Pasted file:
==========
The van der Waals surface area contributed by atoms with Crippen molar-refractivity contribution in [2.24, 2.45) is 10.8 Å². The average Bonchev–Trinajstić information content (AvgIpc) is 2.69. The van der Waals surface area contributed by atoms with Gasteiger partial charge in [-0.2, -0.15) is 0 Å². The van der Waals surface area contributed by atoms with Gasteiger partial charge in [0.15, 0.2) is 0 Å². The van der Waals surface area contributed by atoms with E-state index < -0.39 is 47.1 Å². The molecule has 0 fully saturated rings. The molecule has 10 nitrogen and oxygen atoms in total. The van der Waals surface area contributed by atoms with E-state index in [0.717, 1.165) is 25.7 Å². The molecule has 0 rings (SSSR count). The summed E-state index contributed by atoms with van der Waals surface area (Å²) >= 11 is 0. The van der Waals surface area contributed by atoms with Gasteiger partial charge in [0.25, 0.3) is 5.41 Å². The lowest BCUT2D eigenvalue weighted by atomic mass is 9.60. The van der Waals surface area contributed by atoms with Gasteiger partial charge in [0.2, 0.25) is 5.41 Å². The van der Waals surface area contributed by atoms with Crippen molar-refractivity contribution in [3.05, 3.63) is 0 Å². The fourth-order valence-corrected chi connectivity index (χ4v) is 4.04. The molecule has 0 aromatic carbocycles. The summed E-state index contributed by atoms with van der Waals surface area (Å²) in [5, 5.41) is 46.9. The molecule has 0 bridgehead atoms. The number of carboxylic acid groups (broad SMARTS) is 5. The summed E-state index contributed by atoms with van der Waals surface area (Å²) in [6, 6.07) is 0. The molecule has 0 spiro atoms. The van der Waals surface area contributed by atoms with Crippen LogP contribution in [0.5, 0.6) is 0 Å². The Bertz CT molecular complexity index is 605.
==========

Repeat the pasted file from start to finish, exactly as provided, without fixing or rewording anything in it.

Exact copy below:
The van der Waals surface area contributed by atoms with Crippen molar-refractivity contribution in [2.24, 2.45) is 10.8 Å². The average Bonchev–Trinajstić information content (AvgIpc) is 2.69. The van der Waals surface area contributed by atoms with Gasteiger partial charge in [-0.2, -0.15) is 0 Å². The van der Waals surface area contributed by atoms with Gasteiger partial charge in [0.15, 0.2) is 0 Å². The van der Waals surface area contributed by atoms with E-state index < -0.39 is 47.1 Å². The molecule has 0 fully saturated rings. The molecule has 10 nitrogen and oxygen atoms in total. The van der Waals surface area contributed by atoms with E-state index in [0.717, 1.165) is 25.7 Å². The molecule has 0 rings (SSSR count). The summed E-state index contributed by atoms with van der Waals surface area (Å²) >= 11 is 0. The van der Waals surface area contributed by atoms with Gasteiger partial charge in [0.25, 0.3) is 5.41 Å². The lowest BCUT2D eigenvalue weighted by atomic mass is 9.60. The van der Waals surface area contributed by atoms with Gasteiger partial charge in [0.2, 0.25) is 5.41 Å². The van der Waals surface area contributed by atoms with Crippen molar-refractivity contribution in [3.05, 3.63) is 0 Å². The fourth-order valence-corrected chi connectivity index (χ4v) is 4.04. The molecule has 0 aromatic carbocycles. The summed E-state index contributed by atoms with van der Waals surface area (Å²) in [5, 5.41) is 46.9. The molecule has 0 bridgehead atoms. The number of carboxylic acid groups (broad SMARTS) is 5. The summed E-state index contributed by atoms with van der Waals surface area (Å²) in [6, 6.07) is 0. The molecule has 0 spiro atoms. The van der Waals surface area contributed by atoms with Crippen LogP contribution in [0.5, 0.6) is 0 Å². The Bertz CT molecular complexity index is 605.